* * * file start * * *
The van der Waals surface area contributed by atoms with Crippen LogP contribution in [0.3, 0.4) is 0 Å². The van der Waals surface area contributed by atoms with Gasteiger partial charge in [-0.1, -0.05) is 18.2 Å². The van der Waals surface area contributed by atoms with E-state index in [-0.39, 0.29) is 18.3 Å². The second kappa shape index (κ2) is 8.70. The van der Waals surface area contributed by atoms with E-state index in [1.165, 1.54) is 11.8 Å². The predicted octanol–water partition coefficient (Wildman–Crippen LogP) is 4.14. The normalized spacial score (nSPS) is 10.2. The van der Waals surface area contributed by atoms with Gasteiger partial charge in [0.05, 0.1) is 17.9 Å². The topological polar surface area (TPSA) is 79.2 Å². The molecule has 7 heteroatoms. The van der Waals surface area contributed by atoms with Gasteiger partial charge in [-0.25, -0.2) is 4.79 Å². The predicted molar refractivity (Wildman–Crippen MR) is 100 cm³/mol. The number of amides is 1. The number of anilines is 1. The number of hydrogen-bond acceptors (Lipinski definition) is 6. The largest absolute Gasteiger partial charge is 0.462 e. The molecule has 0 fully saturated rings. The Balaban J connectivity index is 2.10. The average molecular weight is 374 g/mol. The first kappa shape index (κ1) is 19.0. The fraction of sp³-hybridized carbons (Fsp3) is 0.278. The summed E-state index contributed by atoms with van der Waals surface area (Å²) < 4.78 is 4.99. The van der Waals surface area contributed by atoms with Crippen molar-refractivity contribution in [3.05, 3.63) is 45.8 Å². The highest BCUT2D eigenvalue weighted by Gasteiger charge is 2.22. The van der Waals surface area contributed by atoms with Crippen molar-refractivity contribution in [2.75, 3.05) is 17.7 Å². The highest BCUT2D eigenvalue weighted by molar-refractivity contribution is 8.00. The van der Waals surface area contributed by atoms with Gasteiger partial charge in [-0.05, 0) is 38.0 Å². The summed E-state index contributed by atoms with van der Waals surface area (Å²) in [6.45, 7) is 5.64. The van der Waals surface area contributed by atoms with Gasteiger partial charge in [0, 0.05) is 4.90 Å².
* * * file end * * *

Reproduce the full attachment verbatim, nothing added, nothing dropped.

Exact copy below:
The van der Waals surface area contributed by atoms with Crippen LogP contribution in [0.3, 0.4) is 0 Å². The van der Waals surface area contributed by atoms with Gasteiger partial charge in [-0.1, -0.05) is 18.2 Å². The van der Waals surface area contributed by atoms with E-state index in [-0.39, 0.29) is 18.3 Å². The second kappa shape index (κ2) is 8.70. The van der Waals surface area contributed by atoms with E-state index in [1.165, 1.54) is 11.8 Å². The predicted octanol–water partition coefficient (Wildman–Crippen LogP) is 4.14. The normalized spacial score (nSPS) is 10.2. The van der Waals surface area contributed by atoms with Gasteiger partial charge in [0.05, 0.1) is 17.9 Å². The topological polar surface area (TPSA) is 79.2 Å². The molecule has 7 heteroatoms. The van der Waals surface area contributed by atoms with Gasteiger partial charge in [-0.25, -0.2) is 4.79 Å². The predicted molar refractivity (Wildman–Crippen MR) is 100 cm³/mol. The number of amides is 1. The number of anilines is 1. The number of hydrogen-bond acceptors (Lipinski definition) is 6. The largest absolute Gasteiger partial charge is 0.462 e. The molecule has 0 fully saturated rings. The Balaban J connectivity index is 2.10. The average molecular weight is 374 g/mol. The first kappa shape index (κ1) is 19.0. The fraction of sp³-hybridized carbons (Fsp3) is 0.278. The summed E-state index contributed by atoms with van der Waals surface area (Å²) < 4.78 is 4.99. The van der Waals surface area contributed by atoms with Crippen molar-refractivity contribution in [3.05, 3.63) is 45.8 Å². The highest BCUT2D eigenvalue weighted by Gasteiger charge is 2.22. The van der Waals surface area contributed by atoms with Crippen molar-refractivity contribution in [2.75, 3.05) is 17.7 Å². The highest BCUT2D eigenvalue weighted by molar-refractivity contribution is 8.00. The van der Waals surface area contributed by atoms with Gasteiger partial charge in [-0.05, 0) is 38.0 Å². The summed E-state index contributed by atoms with van der Waals surface area (Å²) in [6.45, 7) is 5.64. The van der Waals surface area contributed by atoms with Gasteiger partial charge in [0, 0.05) is 4.90 Å².